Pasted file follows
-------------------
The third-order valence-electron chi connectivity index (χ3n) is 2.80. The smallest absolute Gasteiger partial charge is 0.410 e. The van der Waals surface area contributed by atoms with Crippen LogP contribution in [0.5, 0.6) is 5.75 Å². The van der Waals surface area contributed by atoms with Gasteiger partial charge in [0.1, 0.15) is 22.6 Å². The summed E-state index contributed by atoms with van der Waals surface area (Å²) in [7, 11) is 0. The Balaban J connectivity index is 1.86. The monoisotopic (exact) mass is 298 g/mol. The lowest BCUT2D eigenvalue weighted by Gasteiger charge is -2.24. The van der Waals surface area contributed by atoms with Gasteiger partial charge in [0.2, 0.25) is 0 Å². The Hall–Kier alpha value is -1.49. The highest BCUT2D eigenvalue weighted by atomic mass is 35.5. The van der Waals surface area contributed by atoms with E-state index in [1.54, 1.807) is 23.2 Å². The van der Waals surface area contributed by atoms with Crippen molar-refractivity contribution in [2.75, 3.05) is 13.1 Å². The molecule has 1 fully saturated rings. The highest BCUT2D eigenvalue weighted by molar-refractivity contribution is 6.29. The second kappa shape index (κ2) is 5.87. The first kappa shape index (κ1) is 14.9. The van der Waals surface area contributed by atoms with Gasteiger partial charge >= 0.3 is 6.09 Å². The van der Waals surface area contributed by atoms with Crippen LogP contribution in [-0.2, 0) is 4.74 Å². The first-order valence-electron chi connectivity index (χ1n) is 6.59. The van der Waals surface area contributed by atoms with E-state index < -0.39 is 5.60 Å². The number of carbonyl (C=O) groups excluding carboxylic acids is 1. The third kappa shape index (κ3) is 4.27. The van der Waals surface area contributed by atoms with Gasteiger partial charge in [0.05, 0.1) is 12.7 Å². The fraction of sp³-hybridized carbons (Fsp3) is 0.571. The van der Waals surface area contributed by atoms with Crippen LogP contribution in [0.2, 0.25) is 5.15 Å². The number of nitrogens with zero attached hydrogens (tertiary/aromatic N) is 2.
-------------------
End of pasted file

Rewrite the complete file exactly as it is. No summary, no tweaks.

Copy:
The third-order valence-electron chi connectivity index (χ3n) is 2.80. The smallest absolute Gasteiger partial charge is 0.410 e. The van der Waals surface area contributed by atoms with Crippen LogP contribution in [0.5, 0.6) is 5.75 Å². The van der Waals surface area contributed by atoms with Gasteiger partial charge in [0.1, 0.15) is 22.6 Å². The summed E-state index contributed by atoms with van der Waals surface area (Å²) in [7, 11) is 0. The Balaban J connectivity index is 1.86. The monoisotopic (exact) mass is 298 g/mol. The lowest BCUT2D eigenvalue weighted by Gasteiger charge is -2.24. The van der Waals surface area contributed by atoms with Gasteiger partial charge in [0.2, 0.25) is 0 Å². The Hall–Kier alpha value is -1.49. The highest BCUT2D eigenvalue weighted by atomic mass is 35.5. The van der Waals surface area contributed by atoms with E-state index in [1.54, 1.807) is 23.2 Å². The van der Waals surface area contributed by atoms with Crippen molar-refractivity contribution in [2.75, 3.05) is 13.1 Å². The molecule has 1 fully saturated rings. The highest BCUT2D eigenvalue weighted by molar-refractivity contribution is 6.29. The second kappa shape index (κ2) is 5.87. The first kappa shape index (κ1) is 14.9. The van der Waals surface area contributed by atoms with Gasteiger partial charge >= 0.3 is 6.09 Å². The van der Waals surface area contributed by atoms with Crippen LogP contribution in [-0.2, 0) is 4.74 Å². The first-order valence-electron chi connectivity index (χ1n) is 6.59. The van der Waals surface area contributed by atoms with E-state index < -0.39 is 5.60 Å². The number of carbonyl (C=O) groups excluding carboxylic acids is 1. The third kappa shape index (κ3) is 4.27. The van der Waals surface area contributed by atoms with Gasteiger partial charge in [0.05, 0.1) is 12.7 Å². The fraction of sp³-hybridized carbons (Fsp3) is 0.571. The van der Waals surface area contributed by atoms with Crippen LogP contribution in [0.2, 0.25) is 5.15 Å². The number of nitrogens with zero attached hydrogens (tertiary/aromatic N) is 2.